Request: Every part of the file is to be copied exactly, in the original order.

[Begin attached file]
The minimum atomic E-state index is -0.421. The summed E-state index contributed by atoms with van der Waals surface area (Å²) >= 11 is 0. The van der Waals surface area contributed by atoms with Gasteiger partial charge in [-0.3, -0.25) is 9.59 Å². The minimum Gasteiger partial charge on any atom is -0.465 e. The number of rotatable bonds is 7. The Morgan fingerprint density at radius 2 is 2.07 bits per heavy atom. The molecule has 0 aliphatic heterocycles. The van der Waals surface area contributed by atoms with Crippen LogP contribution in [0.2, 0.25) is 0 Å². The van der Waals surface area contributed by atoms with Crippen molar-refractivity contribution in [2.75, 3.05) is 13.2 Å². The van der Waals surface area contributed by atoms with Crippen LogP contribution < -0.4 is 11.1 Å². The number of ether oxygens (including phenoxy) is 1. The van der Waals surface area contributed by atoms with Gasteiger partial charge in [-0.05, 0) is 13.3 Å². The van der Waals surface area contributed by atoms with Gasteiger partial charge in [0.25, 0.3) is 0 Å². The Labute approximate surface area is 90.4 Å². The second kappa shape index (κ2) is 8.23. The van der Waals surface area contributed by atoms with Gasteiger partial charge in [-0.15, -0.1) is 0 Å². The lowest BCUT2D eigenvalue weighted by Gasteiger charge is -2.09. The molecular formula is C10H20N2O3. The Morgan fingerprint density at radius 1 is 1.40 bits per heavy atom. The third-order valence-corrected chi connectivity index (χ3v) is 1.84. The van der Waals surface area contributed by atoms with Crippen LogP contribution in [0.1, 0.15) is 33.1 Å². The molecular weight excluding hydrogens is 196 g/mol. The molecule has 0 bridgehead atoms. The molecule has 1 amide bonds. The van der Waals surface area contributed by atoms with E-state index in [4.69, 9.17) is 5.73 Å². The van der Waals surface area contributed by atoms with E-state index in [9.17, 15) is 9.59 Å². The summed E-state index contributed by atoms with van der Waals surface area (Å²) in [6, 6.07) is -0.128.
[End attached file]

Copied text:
The minimum atomic E-state index is -0.421. The summed E-state index contributed by atoms with van der Waals surface area (Å²) >= 11 is 0. The van der Waals surface area contributed by atoms with Gasteiger partial charge in [-0.3, -0.25) is 9.59 Å². The minimum Gasteiger partial charge on any atom is -0.465 e. The number of rotatable bonds is 7. The Morgan fingerprint density at radius 2 is 2.07 bits per heavy atom. The molecule has 0 aliphatic heterocycles. The van der Waals surface area contributed by atoms with Crippen LogP contribution in [0.2, 0.25) is 0 Å². The van der Waals surface area contributed by atoms with Crippen molar-refractivity contribution in [2.75, 3.05) is 13.2 Å². The van der Waals surface area contributed by atoms with Crippen LogP contribution < -0.4 is 11.1 Å². The number of ether oxygens (including phenoxy) is 1. The van der Waals surface area contributed by atoms with Gasteiger partial charge in [-0.05, 0) is 13.3 Å². The van der Waals surface area contributed by atoms with Gasteiger partial charge in [0.25, 0.3) is 0 Å². The Labute approximate surface area is 90.4 Å². The second kappa shape index (κ2) is 8.23. The van der Waals surface area contributed by atoms with Gasteiger partial charge in [-0.15, -0.1) is 0 Å². The lowest BCUT2D eigenvalue weighted by Gasteiger charge is -2.09. The molecular formula is C10H20N2O3. The Morgan fingerprint density at radius 1 is 1.40 bits per heavy atom. The third-order valence-corrected chi connectivity index (χ3v) is 1.84. The van der Waals surface area contributed by atoms with Crippen LogP contribution in [0.1, 0.15) is 33.1 Å². The molecular weight excluding hydrogens is 196 g/mol. The molecule has 0 bridgehead atoms. The molecule has 1 amide bonds. The van der Waals surface area contributed by atoms with E-state index in [4.69, 9.17) is 5.73 Å². The van der Waals surface area contributed by atoms with E-state index in [9.17, 15) is 9.59 Å². The summed E-state index contributed by atoms with van der Waals surface area (Å²) in [6, 6.07) is -0.128.